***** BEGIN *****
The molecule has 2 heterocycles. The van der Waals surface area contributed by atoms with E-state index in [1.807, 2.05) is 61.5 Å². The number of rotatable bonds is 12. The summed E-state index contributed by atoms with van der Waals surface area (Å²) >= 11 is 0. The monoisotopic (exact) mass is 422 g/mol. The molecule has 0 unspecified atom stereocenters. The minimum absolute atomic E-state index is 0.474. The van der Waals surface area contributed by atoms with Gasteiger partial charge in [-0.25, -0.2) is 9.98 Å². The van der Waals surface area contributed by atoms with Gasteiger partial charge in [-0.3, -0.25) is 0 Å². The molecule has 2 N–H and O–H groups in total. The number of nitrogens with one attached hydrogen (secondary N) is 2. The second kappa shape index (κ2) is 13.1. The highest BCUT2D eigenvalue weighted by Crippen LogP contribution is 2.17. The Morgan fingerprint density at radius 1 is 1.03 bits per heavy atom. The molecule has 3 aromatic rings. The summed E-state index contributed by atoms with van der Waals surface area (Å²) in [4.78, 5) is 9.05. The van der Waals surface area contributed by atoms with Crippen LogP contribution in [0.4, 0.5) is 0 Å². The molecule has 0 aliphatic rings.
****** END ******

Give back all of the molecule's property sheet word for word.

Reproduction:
The molecule has 2 heterocycles. The van der Waals surface area contributed by atoms with E-state index in [1.807, 2.05) is 61.5 Å². The number of rotatable bonds is 12. The summed E-state index contributed by atoms with van der Waals surface area (Å²) >= 11 is 0. The monoisotopic (exact) mass is 422 g/mol. The molecule has 0 unspecified atom stereocenters. The minimum absolute atomic E-state index is 0.474. The van der Waals surface area contributed by atoms with Gasteiger partial charge in [-0.25, -0.2) is 9.98 Å². The van der Waals surface area contributed by atoms with Gasteiger partial charge in [-0.3, -0.25) is 0 Å². The molecule has 2 N–H and O–H groups in total. The number of nitrogens with one attached hydrogen (secondary N) is 2. The second kappa shape index (κ2) is 13.1. The highest BCUT2D eigenvalue weighted by Crippen LogP contribution is 2.17. The Morgan fingerprint density at radius 1 is 1.03 bits per heavy atom. The molecule has 3 aromatic rings. The summed E-state index contributed by atoms with van der Waals surface area (Å²) in [4.78, 5) is 9.05. The van der Waals surface area contributed by atoms with Crippen LogP contribution in [0.4, 0.5) is 0 Å². The molecule has 0 aliphatic rings.